Intraday Liquidity Flows within the Financial Market Infrastructures in Mexico

Intraday Liquidity Flows within the Financial Market Infrastructures in Mexico

Biliana Alexandrova-Kabadjova (Banco de Mexico, Mexico), Liliana Garcia-Ochoa (Banco de Mexico, Mexico), Ronald Heijmans (De Nederlandsche Bank, The Netherlands) and Antoaneta Serguieva (University College London, UK)
Copyright: © 2016 |Pages: 17
DOI: 10.4018/978-1-4666-8745-5.ch010
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In this chapter, the authors present a methodology to study the flow of funds in large-value payment systems (LVPSs). The algorithm presented differentiates the flow of payments into two categories: 1) external funds, i.e. funds transferred from other financial market infrastructures (FMIs) or provided by the central bank, and 2) the reuse of incoming payments within the same FMI. Using individual transaction data, the algorithm evaluates to what extent incoming payments are used to cover obligations. The method also studies the flow of intraday liquidity under the framework of its provision within Mexican FMIs. The aim is to evaluate the impact of intraday liquidity provision, and understand how liquidity is transmitted to participants in the Mexican Large Value Payment System, or SPEI®.
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The worldwide economic crisis has revealed that liquidity problems in (large) banks can occur suddenly, and with serious consequences for (global) financial stability. The most recent and widely referenced example is the collapse of Lehman Brothers. The interest in intraday liquidity management has grown since then, from both academics and financial authorities such as central banks. Studying intraday liquidity flows, provides valuable insight into: (i) the provision of liquidity and efficient use levels, (ii) potential liquidity risks in settling payment obligations, and (iii) the degree of interdependence between financial market infrastructures (FMIs) in terms of liquidity, in particular between large value payment and securities settlement systems (LVPSs and SSSs). The insight for central banks can be towards establishing rules and guidelines that improve the robustness of these FMIs, reduce risks between interdependent FMIs, and enhance the frameworks that implement liquidity provision into FMIs.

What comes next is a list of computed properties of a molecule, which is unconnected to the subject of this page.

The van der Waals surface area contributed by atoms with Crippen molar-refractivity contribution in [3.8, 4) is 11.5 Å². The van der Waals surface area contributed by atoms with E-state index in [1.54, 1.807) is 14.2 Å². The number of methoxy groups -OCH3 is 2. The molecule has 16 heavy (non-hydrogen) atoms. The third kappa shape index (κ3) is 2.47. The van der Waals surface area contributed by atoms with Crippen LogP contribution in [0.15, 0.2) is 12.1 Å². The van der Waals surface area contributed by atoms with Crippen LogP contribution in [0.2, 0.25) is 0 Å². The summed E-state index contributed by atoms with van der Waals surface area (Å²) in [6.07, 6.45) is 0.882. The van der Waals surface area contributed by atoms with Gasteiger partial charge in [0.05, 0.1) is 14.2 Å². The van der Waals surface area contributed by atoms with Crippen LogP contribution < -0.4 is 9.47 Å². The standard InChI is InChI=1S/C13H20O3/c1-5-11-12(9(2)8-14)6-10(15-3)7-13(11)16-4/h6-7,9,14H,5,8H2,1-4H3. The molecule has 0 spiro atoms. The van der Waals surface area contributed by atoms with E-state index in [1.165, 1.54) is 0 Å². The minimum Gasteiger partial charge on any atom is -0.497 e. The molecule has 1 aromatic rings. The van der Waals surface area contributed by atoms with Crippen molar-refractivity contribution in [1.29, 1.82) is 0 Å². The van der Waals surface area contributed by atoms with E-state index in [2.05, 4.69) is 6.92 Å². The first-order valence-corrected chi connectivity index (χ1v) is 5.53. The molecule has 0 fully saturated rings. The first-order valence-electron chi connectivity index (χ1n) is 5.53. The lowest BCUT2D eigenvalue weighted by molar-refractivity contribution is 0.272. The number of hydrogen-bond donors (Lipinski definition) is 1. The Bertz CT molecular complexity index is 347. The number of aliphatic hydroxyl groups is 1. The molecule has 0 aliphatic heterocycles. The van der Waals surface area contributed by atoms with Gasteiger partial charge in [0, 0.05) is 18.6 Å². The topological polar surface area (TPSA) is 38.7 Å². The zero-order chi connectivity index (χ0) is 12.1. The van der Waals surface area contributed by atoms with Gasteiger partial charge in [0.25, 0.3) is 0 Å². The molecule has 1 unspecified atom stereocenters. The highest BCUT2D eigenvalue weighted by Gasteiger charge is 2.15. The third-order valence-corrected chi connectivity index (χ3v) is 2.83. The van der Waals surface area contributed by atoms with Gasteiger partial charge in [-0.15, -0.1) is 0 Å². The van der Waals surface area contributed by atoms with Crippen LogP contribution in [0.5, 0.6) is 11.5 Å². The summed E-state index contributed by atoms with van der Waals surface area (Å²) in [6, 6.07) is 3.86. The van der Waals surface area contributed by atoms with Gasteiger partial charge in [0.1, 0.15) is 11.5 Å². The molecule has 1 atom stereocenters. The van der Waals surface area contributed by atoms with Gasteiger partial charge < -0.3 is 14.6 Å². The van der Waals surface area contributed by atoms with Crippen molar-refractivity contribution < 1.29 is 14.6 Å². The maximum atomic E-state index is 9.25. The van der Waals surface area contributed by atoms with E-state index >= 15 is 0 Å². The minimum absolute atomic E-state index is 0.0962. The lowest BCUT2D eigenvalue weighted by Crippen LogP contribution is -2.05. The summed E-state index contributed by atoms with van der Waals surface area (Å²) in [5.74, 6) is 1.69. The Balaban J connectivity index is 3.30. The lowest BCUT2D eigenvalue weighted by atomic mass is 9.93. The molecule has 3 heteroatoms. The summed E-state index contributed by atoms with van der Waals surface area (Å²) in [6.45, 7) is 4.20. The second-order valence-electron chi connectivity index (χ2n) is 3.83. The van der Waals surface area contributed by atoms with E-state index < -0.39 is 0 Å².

To smooth the settlement of transactions in FMIs, central banks provide (intraday) liquidity to participants in their LVPSs. This liquidity, together with liquidity from financial institutions’ payment obligations, flows through different FMIs. Further, the liquidity is redistributed among participants either as transfers or secured/unsecured lending/borrowing among them. Therefore, the adequate level (from both an aggregate and individual perspective) and price of the liquidity provided by the central bank are required conditions to achieve efficiency. To that end, central banks must have solid knowledge of two aspects of the financial system. The first is the emerging network among participants. This reveals the structure of the interdependency among financial institutions. Given that some of these institutions are direct participants in more than one FMI, the overall network of funds transfers among FMIs must be taken into account. The second aspect is the behavior of the participants related to intraday liquidity management, i.e., decisions made during the day with respect to the number/value of payment obligations. We have identified three factors affecting decisions on how many payment orders should be sent for settlement by a participant throughout the day.2 Those factors are: (i) the amount of central bank money the participant has access to, (ii) the amount of funds the institution can obtain in terms of borrowing from other participants, if required, and (iii) the volume of payments received due to existing obligations either to the participant or its clients at a particular time in the day.

In this chapter, the authors define a methodology to study the flow of funds observed in LVPSs related to the management of external funds of the participants – i.e., funds transferred from other FMIs or provided by a central bank – and the reuse of incoming payments by the participants. An algorithm is developed, using individual transaction data, to distinguish to what extent incoming payments are used to cover obligations. This approach is applied to study the flow of intraday liquidity under the framework of its provision in the Mexican FMIs. Three systems are involved in this process: (i) SPEI® (an equivalent to a real-time gross settlement (RTGS) system), (ii) SIAC - a system that provides liquidity to credit institutions, and (iii) DALÍ (the Mexican SSS). SPEI® and SIAC are administrated by the central bank, whereas DALÍ is administrated by the private institution S.D. INDEVAL.3

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